Photo: Robert Willson
Pallets were once a big part of my life.
I have a strange affection for them.
I spent five years of my life stacking them.
Moving, lifting them.
The conversations I had with truck drivers as I unloaded them.
The driver with a big red beard and blood shot eyes.
In a way, he was a free man.
On the road with his cassette collection. Rock and roll all day, all night. Smoking as and when he wanted with no boss fuming down his throat.
A rough life with no future.
Carrying pallets out the warehouse doors into a December 5 o'clock. Fire blazing on a piece of waste ground. Me, glad to get away from the boss, his endless boundless enthusiasm for the profit all going his way.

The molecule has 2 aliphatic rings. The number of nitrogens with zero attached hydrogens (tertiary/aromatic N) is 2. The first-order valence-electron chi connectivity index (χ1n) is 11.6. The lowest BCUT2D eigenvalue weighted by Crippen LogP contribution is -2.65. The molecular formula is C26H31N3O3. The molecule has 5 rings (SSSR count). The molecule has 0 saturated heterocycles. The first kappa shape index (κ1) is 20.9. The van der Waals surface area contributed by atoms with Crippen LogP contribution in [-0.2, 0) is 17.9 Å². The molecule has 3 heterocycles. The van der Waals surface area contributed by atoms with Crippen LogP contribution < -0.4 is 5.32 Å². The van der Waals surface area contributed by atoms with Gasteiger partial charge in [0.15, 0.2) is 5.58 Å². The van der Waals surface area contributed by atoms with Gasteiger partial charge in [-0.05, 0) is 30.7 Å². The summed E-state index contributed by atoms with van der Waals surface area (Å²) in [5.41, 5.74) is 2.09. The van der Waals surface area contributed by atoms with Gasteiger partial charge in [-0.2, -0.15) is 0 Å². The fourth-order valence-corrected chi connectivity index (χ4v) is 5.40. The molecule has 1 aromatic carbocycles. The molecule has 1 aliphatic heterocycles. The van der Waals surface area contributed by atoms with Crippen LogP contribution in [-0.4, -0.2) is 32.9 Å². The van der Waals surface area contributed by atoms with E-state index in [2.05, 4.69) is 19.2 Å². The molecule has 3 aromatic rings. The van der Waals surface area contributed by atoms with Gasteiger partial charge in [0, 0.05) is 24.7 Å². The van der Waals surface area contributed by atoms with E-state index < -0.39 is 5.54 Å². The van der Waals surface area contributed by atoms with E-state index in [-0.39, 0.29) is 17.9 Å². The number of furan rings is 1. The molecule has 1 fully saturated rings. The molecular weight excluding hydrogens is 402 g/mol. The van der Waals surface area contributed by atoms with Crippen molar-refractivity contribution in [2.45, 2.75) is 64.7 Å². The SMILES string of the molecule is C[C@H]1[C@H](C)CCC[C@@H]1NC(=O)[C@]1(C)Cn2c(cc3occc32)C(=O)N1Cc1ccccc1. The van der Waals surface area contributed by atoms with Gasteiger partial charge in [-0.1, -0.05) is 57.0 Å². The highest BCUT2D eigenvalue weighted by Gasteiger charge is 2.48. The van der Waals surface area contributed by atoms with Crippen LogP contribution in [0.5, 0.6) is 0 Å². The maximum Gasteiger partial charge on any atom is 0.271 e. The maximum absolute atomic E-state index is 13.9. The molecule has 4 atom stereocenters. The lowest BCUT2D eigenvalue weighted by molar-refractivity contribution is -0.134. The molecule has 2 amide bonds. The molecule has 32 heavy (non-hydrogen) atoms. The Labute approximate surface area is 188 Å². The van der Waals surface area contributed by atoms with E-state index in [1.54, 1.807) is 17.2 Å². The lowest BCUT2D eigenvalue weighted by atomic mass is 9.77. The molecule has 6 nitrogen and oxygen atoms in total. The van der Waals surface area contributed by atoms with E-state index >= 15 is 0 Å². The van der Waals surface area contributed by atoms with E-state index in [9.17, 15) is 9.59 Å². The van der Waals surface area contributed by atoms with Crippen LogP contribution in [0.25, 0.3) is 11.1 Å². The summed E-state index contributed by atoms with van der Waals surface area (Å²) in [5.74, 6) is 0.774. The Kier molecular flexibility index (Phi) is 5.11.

Profit built on credit. Profit built on sand. The Range Rover parked on the waste ground.
A rough life, no future.
Feeding the pallets into the fire. Seeing the boss, the employees, his employees in the yellow light.
The blood shot driver, smoking through his red beard.
A rough life. No future. Infinite guitars.